It had to be in a very narrow range from 70% to 78%. If it wasn't, the looms broke down constantly, and the fixers started cussing the humidity man. It was that mans job to keep the humidity at the proper level.

The funniest incident I know of actually concerned me. I was working the second shift at the time. The mill was running six days a week, Monday through Saturday, and I was a young fellow that wanted to get out of the mill early on Saturday night. The company had provided showers for the men who wanted to bathe before going home. The shower was a large room with multiple shower heads so several people could shower just like in a sports complex.

I only remember two of us that ever took a shower there, me, and a loom fixer named Andrew Moss. Old Andrew was a salty old fellow, older than my dad. I think he was a WWII veteran who had seen it all and done it all.

His luck was about to change. He had only known me for a short while.

One Saturday night, I decided to skip my shower and take off about thirty minutes earlier than usual. That would have been fine, except I had to turn out all the lights in the supply room and the showers before I left. All the lights were controlled by a single breaker switch in the supply room. Old Andrew was bare naked in the showers when I turned all the lights off. I had forgotten that he might be taking a shower that night. I don't know how he ever found his towel to dry off with in the dark.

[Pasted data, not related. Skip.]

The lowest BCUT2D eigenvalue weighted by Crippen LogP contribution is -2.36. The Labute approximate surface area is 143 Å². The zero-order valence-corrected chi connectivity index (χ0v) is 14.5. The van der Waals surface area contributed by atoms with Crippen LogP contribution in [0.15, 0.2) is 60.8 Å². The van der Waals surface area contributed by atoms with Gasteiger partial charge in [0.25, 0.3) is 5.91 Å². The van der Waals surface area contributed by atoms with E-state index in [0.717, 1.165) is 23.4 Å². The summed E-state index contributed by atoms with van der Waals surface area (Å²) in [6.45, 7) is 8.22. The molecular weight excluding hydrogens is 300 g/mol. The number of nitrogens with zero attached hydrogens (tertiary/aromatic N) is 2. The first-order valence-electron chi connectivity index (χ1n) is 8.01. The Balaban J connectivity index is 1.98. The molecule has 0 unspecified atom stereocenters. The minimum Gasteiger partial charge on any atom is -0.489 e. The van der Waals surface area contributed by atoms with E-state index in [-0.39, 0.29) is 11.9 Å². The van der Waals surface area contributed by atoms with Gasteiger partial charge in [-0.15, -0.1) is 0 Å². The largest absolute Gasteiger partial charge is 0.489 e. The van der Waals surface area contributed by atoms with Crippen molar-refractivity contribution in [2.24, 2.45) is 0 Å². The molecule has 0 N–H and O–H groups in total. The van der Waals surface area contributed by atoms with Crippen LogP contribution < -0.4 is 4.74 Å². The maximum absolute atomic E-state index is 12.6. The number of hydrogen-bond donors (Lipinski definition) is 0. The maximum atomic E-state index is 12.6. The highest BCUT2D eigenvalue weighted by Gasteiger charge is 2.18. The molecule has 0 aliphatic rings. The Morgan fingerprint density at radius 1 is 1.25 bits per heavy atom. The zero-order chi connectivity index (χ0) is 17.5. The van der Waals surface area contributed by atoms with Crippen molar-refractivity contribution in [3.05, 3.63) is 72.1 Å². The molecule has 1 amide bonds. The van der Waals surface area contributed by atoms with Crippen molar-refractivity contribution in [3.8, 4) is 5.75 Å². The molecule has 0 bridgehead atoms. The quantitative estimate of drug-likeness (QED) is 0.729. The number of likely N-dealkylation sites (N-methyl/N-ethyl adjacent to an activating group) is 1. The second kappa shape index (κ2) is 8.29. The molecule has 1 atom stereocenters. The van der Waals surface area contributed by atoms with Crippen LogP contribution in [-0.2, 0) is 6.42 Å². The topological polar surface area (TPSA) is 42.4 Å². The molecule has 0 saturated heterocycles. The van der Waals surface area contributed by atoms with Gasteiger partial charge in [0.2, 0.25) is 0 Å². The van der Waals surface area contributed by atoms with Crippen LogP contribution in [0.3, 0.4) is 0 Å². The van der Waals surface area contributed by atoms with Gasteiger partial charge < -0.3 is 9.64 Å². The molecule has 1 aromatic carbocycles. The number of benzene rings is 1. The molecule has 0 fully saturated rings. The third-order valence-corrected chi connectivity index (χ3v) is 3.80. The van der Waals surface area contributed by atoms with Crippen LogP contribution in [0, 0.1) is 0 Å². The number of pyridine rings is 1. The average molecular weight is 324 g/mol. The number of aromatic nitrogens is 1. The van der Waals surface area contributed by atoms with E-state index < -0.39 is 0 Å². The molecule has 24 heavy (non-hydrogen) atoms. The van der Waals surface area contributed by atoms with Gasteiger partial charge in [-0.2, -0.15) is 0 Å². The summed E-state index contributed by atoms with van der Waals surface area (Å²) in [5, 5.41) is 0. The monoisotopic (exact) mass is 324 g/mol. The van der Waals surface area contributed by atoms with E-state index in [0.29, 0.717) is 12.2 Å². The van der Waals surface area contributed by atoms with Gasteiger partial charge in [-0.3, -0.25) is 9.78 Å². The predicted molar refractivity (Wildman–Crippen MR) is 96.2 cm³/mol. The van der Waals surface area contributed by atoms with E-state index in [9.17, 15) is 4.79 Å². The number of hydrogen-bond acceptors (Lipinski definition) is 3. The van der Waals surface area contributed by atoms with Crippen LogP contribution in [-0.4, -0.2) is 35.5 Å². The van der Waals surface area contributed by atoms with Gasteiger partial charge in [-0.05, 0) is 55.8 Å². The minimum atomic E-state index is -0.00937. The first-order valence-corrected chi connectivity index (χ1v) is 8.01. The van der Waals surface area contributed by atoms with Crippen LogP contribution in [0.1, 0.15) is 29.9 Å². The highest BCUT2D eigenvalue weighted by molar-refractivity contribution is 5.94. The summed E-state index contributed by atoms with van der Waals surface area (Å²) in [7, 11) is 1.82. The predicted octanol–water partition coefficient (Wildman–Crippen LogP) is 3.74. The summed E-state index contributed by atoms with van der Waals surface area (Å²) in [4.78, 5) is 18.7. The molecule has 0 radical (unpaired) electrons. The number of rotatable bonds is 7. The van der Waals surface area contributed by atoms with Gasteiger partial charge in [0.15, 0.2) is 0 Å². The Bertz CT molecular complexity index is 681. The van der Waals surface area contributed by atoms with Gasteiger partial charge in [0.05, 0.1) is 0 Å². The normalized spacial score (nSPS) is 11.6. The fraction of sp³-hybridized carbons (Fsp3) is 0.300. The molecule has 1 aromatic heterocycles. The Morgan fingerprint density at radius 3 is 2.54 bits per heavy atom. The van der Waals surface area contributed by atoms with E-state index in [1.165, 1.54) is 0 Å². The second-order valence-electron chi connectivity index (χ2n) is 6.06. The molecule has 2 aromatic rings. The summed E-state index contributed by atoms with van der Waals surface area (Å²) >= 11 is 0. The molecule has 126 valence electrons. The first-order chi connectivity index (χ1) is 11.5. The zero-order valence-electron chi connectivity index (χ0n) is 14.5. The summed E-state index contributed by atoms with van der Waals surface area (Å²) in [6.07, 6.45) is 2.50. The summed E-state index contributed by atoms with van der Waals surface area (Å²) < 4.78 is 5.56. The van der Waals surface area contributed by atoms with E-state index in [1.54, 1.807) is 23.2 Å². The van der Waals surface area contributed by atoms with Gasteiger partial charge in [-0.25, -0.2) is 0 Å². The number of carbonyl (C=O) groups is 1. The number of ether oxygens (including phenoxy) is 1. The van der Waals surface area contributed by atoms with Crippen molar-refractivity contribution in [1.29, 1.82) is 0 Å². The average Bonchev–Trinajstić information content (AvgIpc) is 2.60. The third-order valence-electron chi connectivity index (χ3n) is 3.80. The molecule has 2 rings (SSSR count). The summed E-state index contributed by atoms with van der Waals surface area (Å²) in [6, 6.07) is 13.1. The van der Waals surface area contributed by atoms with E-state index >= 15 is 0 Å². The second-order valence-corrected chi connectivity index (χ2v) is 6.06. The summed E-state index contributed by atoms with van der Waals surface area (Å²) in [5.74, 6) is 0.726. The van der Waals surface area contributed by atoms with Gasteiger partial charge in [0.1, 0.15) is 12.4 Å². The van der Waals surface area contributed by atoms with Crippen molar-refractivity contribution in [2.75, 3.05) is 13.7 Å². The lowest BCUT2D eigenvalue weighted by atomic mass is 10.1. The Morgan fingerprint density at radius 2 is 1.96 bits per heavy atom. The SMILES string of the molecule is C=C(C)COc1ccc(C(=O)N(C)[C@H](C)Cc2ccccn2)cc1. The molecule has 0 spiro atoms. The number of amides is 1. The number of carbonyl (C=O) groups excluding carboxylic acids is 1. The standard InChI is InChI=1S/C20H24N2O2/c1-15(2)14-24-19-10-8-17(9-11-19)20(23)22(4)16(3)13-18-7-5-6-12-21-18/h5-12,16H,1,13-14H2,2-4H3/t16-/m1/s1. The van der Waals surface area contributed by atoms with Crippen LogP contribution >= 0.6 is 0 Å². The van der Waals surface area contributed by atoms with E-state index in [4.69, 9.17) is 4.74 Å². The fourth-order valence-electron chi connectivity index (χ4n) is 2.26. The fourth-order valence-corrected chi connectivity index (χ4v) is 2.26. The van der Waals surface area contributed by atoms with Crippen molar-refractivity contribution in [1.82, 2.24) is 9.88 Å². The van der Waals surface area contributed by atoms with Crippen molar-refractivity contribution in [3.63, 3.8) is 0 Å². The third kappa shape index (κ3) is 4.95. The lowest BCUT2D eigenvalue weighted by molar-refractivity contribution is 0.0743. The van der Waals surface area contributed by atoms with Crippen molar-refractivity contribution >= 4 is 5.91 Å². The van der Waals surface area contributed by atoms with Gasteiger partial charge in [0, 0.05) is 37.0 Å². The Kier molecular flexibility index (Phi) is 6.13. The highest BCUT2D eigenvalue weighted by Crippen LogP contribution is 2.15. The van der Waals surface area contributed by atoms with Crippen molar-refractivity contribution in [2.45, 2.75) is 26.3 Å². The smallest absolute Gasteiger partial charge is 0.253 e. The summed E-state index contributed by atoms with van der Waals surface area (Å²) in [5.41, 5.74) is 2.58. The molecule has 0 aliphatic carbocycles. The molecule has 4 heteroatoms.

Have you ever tried to find your clothes and dress in complete darkness?

By Sunday afternoon, word had already come to me that Andrew was telling people that he was going to cut my throat as soon as he saw me on Monday evening. I was worried too. I thought the old booger was really going to try to cut my throat.

When I got to work the next Monday afternoon, everybody was coming around to the supply room and asking me, " has Andrew been around to see you yet?" Everybody was laughing and joking about it. I guess all the joking must have cooled Andrew down. When he finally came to the supply room, he didn't mention cutting me. He had calmed down and started laughing about it. He said he'd be damned if he ever expected anything like that to happen to him.

Another funny part of that story is that for a short while Andrew's granddaughter, Nadine Moss worked in the supply room along side me. We joked often about Andrew's shower. She thought it was funny that I turned the lights out on him. The playing never stopped. We threw bolt's and washers at each other . It's a wonder we didn't get hit in an eye. Nadine's favorite trick was to put thumb tacks in all the chairs. She was pretty good at placing them so they were almost invisible. If you ever sat on one, you became real careful after that.

Like I said, life in a cotton mill is just like it is in the rest of the World.

Copyright-(c)-2005-Jay Hudson-All rights reserved. No reproduction or tranmission without expressed written permission of Jay Hudson.


Blogger MysteryKnitter said...

Quite a story.

4:38 PM